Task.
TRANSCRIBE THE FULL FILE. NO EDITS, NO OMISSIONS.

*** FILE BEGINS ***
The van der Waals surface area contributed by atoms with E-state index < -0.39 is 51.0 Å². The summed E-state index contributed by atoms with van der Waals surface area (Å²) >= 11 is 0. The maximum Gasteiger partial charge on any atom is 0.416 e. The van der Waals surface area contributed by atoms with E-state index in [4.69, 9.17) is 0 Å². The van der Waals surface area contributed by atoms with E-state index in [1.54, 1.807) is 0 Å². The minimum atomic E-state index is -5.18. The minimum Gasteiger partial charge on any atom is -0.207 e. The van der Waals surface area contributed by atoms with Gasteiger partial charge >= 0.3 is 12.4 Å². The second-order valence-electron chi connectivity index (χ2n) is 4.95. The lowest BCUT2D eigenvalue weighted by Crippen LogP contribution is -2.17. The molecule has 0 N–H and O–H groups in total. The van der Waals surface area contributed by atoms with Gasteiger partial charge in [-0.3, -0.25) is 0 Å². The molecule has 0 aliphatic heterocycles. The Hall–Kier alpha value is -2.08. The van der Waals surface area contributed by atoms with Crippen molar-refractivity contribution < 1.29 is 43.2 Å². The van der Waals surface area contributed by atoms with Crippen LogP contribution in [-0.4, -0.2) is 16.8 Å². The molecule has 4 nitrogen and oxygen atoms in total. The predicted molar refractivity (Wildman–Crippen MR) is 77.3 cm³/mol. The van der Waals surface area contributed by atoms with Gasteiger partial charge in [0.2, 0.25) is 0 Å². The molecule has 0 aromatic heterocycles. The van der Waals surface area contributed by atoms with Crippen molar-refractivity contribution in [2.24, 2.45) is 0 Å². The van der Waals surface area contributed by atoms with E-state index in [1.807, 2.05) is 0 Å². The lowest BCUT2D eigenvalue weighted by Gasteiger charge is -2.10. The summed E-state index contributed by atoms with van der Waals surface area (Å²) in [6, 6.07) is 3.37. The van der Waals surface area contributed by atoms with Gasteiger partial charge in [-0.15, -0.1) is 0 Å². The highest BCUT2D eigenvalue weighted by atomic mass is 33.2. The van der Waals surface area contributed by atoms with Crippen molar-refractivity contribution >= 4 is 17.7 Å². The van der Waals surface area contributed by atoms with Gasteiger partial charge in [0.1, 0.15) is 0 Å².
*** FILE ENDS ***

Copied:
The van der Waals surface area contributed by atoms with E-state index < -0.39 is 51.0 Å². The summed E-state index contributed by atoms with van der Waals surface area (Å²) >= 11 is 0. The maximum Gasteiger partial charge on any atom is 0.416 e. The van der Waals surface area contributed by atoms with E-state index in [4.69, 9.17) is 0 Å². The van der Waals surface area contributed by atoms with E-state index in [1.54, 1.807) is 0 Å². The minimum atomic E-state index is -5.18. The minimum Gasteiger partial charge on any atom is -0.207 e. The van der Waals surface area contributed by atoms with Gasteiger partial charge >= 0.3 is 12.4 Å². The second-order valence-electron chi connectivity index (χ2n) is 4.95. The lowest BCUT2D eigenvalue weighted by Crippen LogP contribution is -2.17. The molecule has 0 N–H and O–H groups in total. The van der Waals surface area contributed by atoms with Gasteiger partial charge in [-0.3, -0.25) is 0 Å². The molecule has 0 aliphatic heterocycles. The Hall–Kier alpha value is -2.08. The van der Waals surface area contributed by atoms with Crippen molar-refractivity contribution < 1.29 is 43.2 Å². The van der Waals surface area contributed by atoms with Crippen LogP contribution in [-0.4, -0.2) is 16.8 Å². The molecule has 4 nitrogen and oxygen atoms in total. The predicted molar refractivity (Wildman–Crippen MR) is 77.3 cm³/mol. The van der Waals surface area contributed by atoms with Gasteiger partial charge in [0.2, 0.25) is 0 Å². The molecule has 0 aromatic heterocycles. The van der Waals surface area contributed by atoms with Crippen molar-refractivity contribution in [2.24, 2.45) is 0 Å². The van der Waals surface area contributed by atoms with E-state index in [1.807, 2.05) is 0 Å². The lowest BCUT2D eigenvalue weighted by Gasteiger charge is -2.10. The summed E-state index contributed by atoms with van der Waals surface area (Å²) in [6, 6.07) is 3.37. The van der Waals surface area contributed by atoms with Gasteiger partial charge in [-0.15, -0.1) is 0 Å². The highest BCUT2D eigenvalue weighted by atomic mass is 33.2. The van der Waals surface area contributed by atoms with Crippen molar-refractivity contribution >= 4 is 17.7 Å². The van der Waals surface area contributed by atoms with Gasteiger partial charge in [0.1, 0.15) is 0 Å².